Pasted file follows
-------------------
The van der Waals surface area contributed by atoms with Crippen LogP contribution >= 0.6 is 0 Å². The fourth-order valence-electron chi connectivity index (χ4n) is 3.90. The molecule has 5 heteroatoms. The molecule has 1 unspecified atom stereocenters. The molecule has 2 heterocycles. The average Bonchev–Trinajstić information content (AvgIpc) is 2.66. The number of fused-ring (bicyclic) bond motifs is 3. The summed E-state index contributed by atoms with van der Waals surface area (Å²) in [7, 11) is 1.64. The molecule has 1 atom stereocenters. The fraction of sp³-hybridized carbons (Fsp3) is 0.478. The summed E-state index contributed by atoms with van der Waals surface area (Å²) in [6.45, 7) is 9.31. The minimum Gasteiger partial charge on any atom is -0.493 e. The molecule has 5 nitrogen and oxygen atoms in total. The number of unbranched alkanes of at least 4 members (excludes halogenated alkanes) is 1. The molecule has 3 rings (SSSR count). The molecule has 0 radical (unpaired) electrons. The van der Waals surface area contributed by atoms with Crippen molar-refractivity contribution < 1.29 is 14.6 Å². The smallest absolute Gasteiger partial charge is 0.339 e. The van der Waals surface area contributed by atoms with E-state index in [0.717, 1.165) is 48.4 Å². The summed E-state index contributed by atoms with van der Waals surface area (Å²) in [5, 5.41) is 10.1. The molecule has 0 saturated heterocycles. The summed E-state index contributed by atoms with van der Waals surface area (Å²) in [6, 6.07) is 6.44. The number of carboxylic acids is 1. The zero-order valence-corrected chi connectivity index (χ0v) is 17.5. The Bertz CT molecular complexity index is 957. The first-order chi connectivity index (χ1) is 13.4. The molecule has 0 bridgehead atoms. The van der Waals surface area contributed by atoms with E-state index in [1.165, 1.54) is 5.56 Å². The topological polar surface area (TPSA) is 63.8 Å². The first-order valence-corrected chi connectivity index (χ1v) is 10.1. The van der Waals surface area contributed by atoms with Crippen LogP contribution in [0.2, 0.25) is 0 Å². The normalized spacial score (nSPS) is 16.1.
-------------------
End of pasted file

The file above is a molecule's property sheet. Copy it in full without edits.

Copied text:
The van der Waals surface area contributed by atoms with Crippen LogP contribution >= 0.6 is 0 Å². The fourth-order valence-electron chi connectivity index (χ4n) is 3.90. The molecule has 5 heteroatoms. The molecule has 1 unspecified atom stereocenters. The molecule has 2 heterocycles. The average Bonchev–Trinajstić information content (AvgIpc) is 2.66. The number of fused-ring (bicyclic) bond motifs is 3. The summed E-state index contributed by atoms with van der Waals surface area (Å²) in [7, 11) is 1.64. The molecule has 1 atom stereocenters. The fraction of sp³-hybridized carbons (Fsp3) is 0.478. The summed E-state index contributed by atoms with van der Waals surface area (Å²) in [6.45, 7) is 9.31. The minimum Gasteiger partial charge on any atom is -0.493 e. The molecule has 5 nitrogen and oxygen atoms in total. The number of unbranched alkanes of at least 4 members (excludes halogenated alkanes) is 1. The molecule has 3 rings (SSSR count). The molecule has 0 radical (unpaired) electrons. The van der Waals surface area contributed by atoms with Crippen molar-refractivity contribution < 1.29 is 14.6 Å². The smallest absolute Gasteiger partial charge is 0.339 e. The van der Waals surface area contributed by atoms with E-state index in [0.717, 1.165) is 48.4 Å². The summed E-state index contributed by atoms with van der Waals surface area (Å²) in [5, 5.41) is 10.1. The molecule has 0 saturated heterocycles. The summed E-state index contributed by atoms with van der Waals surface area (Å²) in [6, 6.07) is 6.44. The number of carboxylic acids is 1. The zero-order valence-corrected chi connectivity index (χ0v) is 17.5. The Bertz CT molecular complexity index is 957. The first-order chi connectivity index (χ1) is 13.4. The molecule has 0 bridgehead atoms. The van der Waals surface area contributed by atoms with E-state index in [1.165, 1.54) is 5.56 Å². The topological polar surface area (TPSA) is 63.8 Å². The first-order valence-corrected chi connectivity index (χ1v) is 10.1. The van der Waals surface area contributed by atoms with Crippen LogP contribution in [0.2, 0.25) is 0 Å². The normalized spacial score (nSPS) is 16.1.